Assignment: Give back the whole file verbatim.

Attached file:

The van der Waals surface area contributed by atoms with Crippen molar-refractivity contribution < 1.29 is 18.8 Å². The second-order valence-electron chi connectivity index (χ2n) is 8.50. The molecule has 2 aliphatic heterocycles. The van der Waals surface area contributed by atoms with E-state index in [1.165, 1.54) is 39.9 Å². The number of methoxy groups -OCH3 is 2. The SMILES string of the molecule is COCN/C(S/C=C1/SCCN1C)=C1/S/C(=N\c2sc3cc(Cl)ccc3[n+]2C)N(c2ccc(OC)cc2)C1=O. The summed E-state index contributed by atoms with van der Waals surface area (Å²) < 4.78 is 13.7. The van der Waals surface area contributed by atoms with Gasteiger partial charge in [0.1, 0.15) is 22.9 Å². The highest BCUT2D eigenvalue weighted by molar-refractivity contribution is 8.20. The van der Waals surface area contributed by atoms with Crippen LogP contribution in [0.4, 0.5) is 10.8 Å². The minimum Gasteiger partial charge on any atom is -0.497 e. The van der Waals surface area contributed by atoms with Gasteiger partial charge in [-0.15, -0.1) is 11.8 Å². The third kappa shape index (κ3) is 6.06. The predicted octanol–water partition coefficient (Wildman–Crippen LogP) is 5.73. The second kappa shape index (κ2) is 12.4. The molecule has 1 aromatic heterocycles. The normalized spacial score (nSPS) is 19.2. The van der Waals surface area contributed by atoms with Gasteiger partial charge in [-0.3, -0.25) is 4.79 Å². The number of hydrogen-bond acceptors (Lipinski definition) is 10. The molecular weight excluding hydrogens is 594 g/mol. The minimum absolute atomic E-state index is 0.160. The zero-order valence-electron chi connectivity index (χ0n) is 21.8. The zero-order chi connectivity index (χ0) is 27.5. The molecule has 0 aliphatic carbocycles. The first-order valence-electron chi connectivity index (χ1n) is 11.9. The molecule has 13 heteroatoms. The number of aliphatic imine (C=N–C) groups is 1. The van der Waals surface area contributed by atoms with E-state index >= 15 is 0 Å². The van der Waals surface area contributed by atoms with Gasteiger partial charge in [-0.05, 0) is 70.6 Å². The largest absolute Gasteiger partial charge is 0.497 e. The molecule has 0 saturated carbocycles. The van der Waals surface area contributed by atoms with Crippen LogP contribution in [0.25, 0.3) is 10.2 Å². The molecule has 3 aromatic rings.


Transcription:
The van der Waals surface area contributed by atoms with Crippen molar-refractivity contribution < 1.29 is 18.8 Å². The second-order valence-electron chi connectivity index (χ2n) is 8.50. The molecule has 2 aliphatic heterocycles. The van der Waals surface area contributed by atoms with E-state index in [1.165, 1.54) is 39.9 Å². The number of methoxy groups -OCH3 is 2. The SMILES string of the molecule is COCN/C(S/C=C1/SCCN1C)=C1/S/C(=N\c2sc3cc(Cl)ccc3[n+]2C)N(c2ccc(OC)cc2)C1=O. The summed E-state index contributed by atoms with van der Waals surface area (Å²) < 4.78 is 13.7. The van der Waals surface area contributed by atoms with Gasteiger partial charge in [0.1, 0.15) is 22.9 Å². The highest BCUT2D eigenvalue weighted by molar-refractivity contribution is 8.20. The van der Waals surface area contributed by atoms with Crippen LogP contribution in [0.4, 0.5) is 10.8 Å². The minimum Gasteiger partial charge on any atom is -0.497 e. The van der Waals surface area contributed by atoms with Gasteiger partial charge in [-0.15, -0.1) is 11.8 Å². The third kappa shape index (κ3) is 6.06. The predicted octanol–water partition coefficient (Wildman–Crippen LogP) is 5.73. The second kappa shape index (κ2) is 12.4. The molecule has 1 aromatic heterocycles. The normalized spacial score (nSPS) is 19.2. The van der Waals surface area contributed by atoms with Gasteiger partial charge in [-0.3, -0.25) is 4.79 Å². The number of hydrogen-bond acceptors (Lipinski definition) is 10. The molecular weight excluding hydrogens is 594 g/mol. The minimum absolute atomic E-state index is 0.160. The zero-order valence-electron chi connectivity index (χ0n) is 21.8. The zero-order chi connectivity index (χ0) is 27.5. The molecule has 0 aliphatic carbocycles. The first-order valence-electron chi connectivity index (χ1n) is 11.9. The molecule has 13 heteroatoms. The number of aliphatic imine (C=N–C) groups is 1. The van der Waals surface area contributed by atoms with E-state index >= 15 is 0 Å². The van der Waals surface area contributed by atoms with Gasteiger partial charge in [-0.05, 0) is 70.6 Å². The largest absolute Gasteiger partial charge is 0.497 e. The molecule has 0 saturated carbocycles. The van der Waals surface area contributed by atoms with Crippen LogP contribution in [0.25, 0.3) is 10.2 Å². The molecule has 3 aromatic rings.